These examples show that the concern about anti-Semitism as a form of religious and ethnic intolerance (which could be combated by using existing international mechanisms), has transmogrified into an all-out campaign by conservative Jewish organizations to reject any criticism of the Israeli government and ultimately even to change the fundamental principles that still govern the international approach to the Israel/Palestine conflict. Unfortunately, the barrage of accusations seems to have led the UN Secretariat to try to reach an accommodation with these organizations: at the seminar mentioned above, no defense of UN activities was proffered and speakers were mostly from the same conservative organizations, thus allowing them to set the tone and the agenda, which was largely an exercise in UN-bashing. By not including the many progressive Jewish voices that are challenging the prevailing orthodoxy, a real opportunity was lost to engage in serious dialogue about the meaning of “anti-Semitism” and about how a just solution to the conflict can be achieved. One can only hope that this is not the shape of things to come at the UN.
Laura Reanda is a former United Nations official, where she worked from 1973 to 1998 successively in the Center against Apartheid, the Center for Human Rights and the Division for Palestinian Rights. She was head of the latter Division from 1992 to 1998. She now writes and lectures on international human rights, women’s rights, and the Israel/Palestine conflict.
1. The petition has been sent out by mail and is also posted on the WJC website, www.worldjewishcongress.org/petition/resolution1.cfm The two texts differ in various ways; a request for clarification remains unanswered.
2. CHR resolution 1994/64 of 2/9/94.
3. GA resolution 59/177 of 12/20/04. The most recent reports of the rapporteur are in CHR document E/CN.4/2004/18 and GA document A/59/329 (available at www.ohchr.org)
4. The Declaration and Program of Action of the official conference are at: www.unhchr.ch/html/racism/02-documents-cnt.html ; the NGO declaration is at: www.hri.ca/racism/major/ngodeclaration.shtml
5. CHR resolution 2004/36 of 4/19/04; GA resolution 59/199 of 12/20/04. It should be noted that the rapporteur’s mandate is broad enough that he was already paying attention to anti-Semitism even in the absence of submissions from either Israel or Jewish NGOs/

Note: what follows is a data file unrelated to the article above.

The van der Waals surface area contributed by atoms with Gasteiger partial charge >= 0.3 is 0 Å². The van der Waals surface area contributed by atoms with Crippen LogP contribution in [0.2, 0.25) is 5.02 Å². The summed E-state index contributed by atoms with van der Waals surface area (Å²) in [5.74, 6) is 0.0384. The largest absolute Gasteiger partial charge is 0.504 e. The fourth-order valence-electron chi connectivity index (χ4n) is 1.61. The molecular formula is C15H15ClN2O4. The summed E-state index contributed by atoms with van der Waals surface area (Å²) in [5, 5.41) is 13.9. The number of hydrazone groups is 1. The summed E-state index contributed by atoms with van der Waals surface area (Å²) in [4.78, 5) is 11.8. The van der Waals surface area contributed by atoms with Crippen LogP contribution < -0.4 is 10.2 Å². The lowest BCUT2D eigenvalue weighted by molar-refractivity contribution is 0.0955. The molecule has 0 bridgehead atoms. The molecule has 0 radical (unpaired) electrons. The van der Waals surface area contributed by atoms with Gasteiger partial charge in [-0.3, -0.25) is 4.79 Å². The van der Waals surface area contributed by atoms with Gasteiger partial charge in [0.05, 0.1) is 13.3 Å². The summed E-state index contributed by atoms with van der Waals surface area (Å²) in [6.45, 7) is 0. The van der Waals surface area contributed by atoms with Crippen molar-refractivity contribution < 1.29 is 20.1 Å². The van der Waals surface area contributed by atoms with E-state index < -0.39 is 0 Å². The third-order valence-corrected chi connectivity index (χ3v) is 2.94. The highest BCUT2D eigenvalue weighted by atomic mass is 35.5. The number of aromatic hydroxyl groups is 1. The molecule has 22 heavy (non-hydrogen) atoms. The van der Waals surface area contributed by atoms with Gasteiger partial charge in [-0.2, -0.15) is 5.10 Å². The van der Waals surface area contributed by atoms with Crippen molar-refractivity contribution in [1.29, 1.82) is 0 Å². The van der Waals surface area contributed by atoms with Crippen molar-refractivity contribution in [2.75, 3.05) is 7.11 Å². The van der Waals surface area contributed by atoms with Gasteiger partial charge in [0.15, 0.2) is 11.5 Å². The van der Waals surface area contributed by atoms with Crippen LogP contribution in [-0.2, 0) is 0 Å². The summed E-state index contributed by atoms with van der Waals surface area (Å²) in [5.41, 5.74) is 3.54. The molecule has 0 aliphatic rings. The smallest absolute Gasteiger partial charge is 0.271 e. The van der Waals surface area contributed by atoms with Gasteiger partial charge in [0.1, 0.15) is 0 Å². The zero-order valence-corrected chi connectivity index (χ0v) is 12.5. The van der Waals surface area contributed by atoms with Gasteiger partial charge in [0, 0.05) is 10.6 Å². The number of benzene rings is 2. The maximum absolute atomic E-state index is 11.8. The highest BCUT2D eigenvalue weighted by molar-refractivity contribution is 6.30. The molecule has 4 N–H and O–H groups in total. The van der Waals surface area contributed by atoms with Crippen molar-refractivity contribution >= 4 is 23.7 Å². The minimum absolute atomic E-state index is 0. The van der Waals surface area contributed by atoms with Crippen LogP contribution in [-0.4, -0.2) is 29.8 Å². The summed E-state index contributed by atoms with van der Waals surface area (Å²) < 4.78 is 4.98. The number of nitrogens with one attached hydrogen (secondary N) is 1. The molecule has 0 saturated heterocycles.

6. Relevant documents can be retrieved by searching for “anti-Semitism” in the treaty bodies database on the UN human rights website, www.ohchr.org.
7. UN press release HR/4773.
8. Ibid., keynote speech by Eli Wiesel.
9. Letter from WJC accompanying the mailed petition.
10. UN document E/CN.4/1996/72, annex II (available at www.ohchr.org)
11. See statement by the Coordinating Board of Jewish Organizations at the 2004 session of the CHR (www.bnaibrith.ca/briefs/index-briefs.html)
12. The report is available at www.state.gov/g/drl/rls/40258.htm
13. The paper is at www.worldjewishcongress.org/international_bodies/scorecard.cfm For a detailed critique, contact this author at firstname.lastname@example.org
14. Anti-Defamation League (www.adl.org), press releases of 12/21/04 and 10/24/03. For a point-by-point rebuttal of charges made by Eli Wiesel against UNRWA, see www.un.org/unrwa, click on “Setting the record straight”.
15. ADL press release of 7/9/04; American Jewish Committee (www.ajc.org), press release of 12/3/01.
16. ADL press releases of 9/4, 11/10 and 12/1/03; and 3/19/02.
17. Anne Bayefsky, “The UN and the Jews”. For this and other writings posted on a website devoted to attacking the UN, see www.mideasttruth.com/UNvsIsrael.html
18. The Guardian (UK), 1/20/05.
19. ADL press release of 10/15/04 and UN Watch (www.unwatch.org) release of 7/21/04.
20. There are many alternative writings on anti-Semitism. For some thoughtful examples available on the web see: Ran HaCohen, “Letter from Israel: Abusing anti-Semitism”, 9/29/03 (www.antiwar.com); Brian Klug, “The myth of the new anti-Semitism”, 1/15/04 (www.thenation.com); Joel Kovel, “On left anti-Semitism and the special status of Israel” Tikkun, 5/9/03 (www.zmag.org); Tony Judt, “Goodbye to all that?” 12/16/04 (www.thenation.com).